Inflated returns, denial of volatility, high prices and fees, excessive leverage, absence of covenants on buyout debt — all this together represents fantasy thinking. It is what happens when a successful investment model becomes too popular. By now it should be very clear that current investment “alternatives” such as buyouts are no longer alternative. This should be a red flag. No investor can expect to earn above average returns by copying others.
Bloomberg is contemplating life without its founder. Michael Bloomberg is lining up succession and one of the largest charitable donations in history.
Phenomenal profile of Michael Bloomberg and Bloomberg LLC in the Financial Times. Sadly, it’s behind the paywall but I’ve quoted one short section below:
To many people outside finance, Bloomberg is a media company. That is a little like describing Disney as a theme-park operator or Google as an email provider. Out of Bloomberg’s more than $12bn of annual revenue, only about $500mn comes from media, according to people familiar with the matter. The vast majority of its profits come from banks and investment companies renting “the terminal”, its clunky-but-powerful data and analytics portal. From this beachhead, Bloomberg has expanded into trading infrastructure, legal analytics, regulatory technology, public policy and more. It has claimed one-third of the roughly $37bn global financial data and analytics market for more than a decade.
Bloomberg, the company, has made Bloomberg, the man, vastly wealthy. His $94bn fortune — as estimated by Forbes since Bloomberg News’ billionaires index doesn’t track its owner — means that only Warren Buffett has ever made more money out of the business of money. If data really is the oil of the 21st century, then Michael Bloomberg is today’s John D Rockefeller.
In February, Michael Bloomberg turned 81. People with knowledge of the company’s internal dynamics and its founder suggest he is likely to transfer ownership of his empire to a trust that will finance Bloomberg Philanthropies for perpetuity. That would be one of the largest charitable donations in history.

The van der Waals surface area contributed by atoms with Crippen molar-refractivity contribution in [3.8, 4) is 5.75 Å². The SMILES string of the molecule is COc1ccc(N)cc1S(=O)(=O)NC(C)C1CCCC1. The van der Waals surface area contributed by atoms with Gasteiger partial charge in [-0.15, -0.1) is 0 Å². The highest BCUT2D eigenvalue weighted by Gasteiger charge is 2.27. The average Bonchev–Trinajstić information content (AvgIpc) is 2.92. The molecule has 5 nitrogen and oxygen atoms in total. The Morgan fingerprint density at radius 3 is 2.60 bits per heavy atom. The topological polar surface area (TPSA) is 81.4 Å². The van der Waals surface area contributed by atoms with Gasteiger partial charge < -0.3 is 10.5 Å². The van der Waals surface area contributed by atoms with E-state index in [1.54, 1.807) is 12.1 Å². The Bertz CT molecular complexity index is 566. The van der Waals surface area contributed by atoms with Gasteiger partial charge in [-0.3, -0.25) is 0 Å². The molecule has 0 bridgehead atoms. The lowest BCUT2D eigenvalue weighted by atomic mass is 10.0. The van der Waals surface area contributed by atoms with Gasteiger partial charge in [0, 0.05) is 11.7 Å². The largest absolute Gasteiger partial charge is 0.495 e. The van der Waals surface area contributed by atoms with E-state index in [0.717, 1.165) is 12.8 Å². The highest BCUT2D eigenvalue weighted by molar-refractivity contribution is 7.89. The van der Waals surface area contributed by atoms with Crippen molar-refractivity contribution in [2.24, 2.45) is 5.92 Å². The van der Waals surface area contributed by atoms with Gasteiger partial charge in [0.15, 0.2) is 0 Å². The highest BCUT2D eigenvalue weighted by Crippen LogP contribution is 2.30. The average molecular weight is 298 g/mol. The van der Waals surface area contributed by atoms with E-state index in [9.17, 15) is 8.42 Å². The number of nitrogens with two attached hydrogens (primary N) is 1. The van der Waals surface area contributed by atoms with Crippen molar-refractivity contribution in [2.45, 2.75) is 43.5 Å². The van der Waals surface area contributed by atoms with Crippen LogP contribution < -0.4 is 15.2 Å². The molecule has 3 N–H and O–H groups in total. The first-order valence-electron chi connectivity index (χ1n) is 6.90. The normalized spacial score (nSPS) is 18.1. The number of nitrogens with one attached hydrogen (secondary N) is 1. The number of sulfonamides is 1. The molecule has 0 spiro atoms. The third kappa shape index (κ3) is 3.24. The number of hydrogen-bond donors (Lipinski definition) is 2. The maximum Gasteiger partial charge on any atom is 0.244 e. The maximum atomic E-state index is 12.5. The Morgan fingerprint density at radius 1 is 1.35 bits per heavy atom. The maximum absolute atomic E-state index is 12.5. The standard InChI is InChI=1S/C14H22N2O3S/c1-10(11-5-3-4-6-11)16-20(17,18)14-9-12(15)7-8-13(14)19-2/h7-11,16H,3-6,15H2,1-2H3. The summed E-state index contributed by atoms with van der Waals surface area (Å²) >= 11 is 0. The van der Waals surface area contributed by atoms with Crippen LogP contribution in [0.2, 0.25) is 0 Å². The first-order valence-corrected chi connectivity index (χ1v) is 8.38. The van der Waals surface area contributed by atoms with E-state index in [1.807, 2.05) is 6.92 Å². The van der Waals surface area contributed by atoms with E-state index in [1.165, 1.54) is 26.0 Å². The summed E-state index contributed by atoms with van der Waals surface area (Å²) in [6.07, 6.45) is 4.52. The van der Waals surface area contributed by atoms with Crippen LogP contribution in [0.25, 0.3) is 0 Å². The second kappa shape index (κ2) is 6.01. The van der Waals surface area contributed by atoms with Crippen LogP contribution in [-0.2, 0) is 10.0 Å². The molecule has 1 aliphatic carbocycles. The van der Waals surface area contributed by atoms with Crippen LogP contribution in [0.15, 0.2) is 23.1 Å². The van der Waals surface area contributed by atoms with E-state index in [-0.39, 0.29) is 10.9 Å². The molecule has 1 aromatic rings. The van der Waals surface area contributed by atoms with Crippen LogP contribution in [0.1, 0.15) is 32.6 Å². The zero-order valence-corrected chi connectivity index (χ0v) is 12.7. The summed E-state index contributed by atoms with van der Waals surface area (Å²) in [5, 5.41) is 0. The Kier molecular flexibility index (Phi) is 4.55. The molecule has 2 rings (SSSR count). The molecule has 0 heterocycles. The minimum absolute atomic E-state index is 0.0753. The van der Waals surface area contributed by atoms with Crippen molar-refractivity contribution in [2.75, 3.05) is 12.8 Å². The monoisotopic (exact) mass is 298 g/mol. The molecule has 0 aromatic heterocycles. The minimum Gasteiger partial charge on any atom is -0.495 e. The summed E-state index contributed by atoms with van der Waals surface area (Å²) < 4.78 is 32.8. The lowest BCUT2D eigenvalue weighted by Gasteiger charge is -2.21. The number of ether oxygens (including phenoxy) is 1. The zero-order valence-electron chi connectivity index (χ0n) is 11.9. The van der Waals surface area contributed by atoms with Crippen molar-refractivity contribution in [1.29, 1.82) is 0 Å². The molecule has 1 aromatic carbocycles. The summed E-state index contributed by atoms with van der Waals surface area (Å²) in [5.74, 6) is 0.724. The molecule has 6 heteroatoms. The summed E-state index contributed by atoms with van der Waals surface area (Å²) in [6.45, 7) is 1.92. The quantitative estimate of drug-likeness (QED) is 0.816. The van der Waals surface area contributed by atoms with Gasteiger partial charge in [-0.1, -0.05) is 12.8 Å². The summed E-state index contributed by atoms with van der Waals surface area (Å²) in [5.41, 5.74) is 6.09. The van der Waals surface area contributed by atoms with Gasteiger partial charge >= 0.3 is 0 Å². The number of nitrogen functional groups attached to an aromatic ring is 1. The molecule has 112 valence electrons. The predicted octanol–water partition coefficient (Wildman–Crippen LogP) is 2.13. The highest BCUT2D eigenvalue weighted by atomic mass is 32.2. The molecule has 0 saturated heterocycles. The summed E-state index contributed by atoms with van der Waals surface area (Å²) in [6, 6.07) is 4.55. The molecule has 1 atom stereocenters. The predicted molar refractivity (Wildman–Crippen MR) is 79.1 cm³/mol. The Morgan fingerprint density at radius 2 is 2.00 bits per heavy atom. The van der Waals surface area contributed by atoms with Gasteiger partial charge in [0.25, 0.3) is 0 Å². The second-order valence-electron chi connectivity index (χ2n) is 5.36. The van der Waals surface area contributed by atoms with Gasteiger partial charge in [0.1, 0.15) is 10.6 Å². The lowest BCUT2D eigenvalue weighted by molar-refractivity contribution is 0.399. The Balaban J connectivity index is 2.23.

Is Gig Work Changing the Labor Market? Key Lessons from Tax Data.
Two key findings:
High- and low-income workers do different types of gig work; and,
Apart from driving-based app work, the prevalence of gig work as a primary job has remained relatively constant over time.
Song of the Week: Sunshine
Official video on YouTube.
Atmosphere is a duo composed of rapper Slug (Sean Daley) and DJ/producer Ant (Anthony Davis) from Minneapolis. God Loves Ugly (released in 2002) was a frequent play on the way to high school although Sunshine was released in 2007.
It’s a nice pick-me-up at the end of a long week. Just enjoy the sunshine.
“Sunshine” by Atmosphere
And there's that bike that I forgot that I possessed
Never really seen exercise as friendly
But I think something's telling me to ride that ten speed
The brakes are broken, it's alright
The tires got air and the chain seems tight
Hopped on and felt the summertime
It reminds me of one of them Musab lines like
Sunshine sunshine, it's fine
I feel it in my skin, warmin' up my mind
Sometimes you gotta give in, to win
I love the days when it shines
Whoa, let it shine
Selfie of the Week
Me with my friend Matthew Rascoff. Matthew is the vice provost for digital education at Stanford. Sadly, Stanford stole him from Duke two years ago; back then, I got to work with him on the Learning Innovation venture of my alma mater. Matthew is the sharpest leader I’ve met who is shaping innovation and future strategy for a top-tier university. I’m in awe of everything he has accomplished in political, challenging environments.
What a treat to be able to catch up, albeit briefly, in San Diego this week.
Thanks for reading, friends. Please always be in touch.
Thank you Katelyn!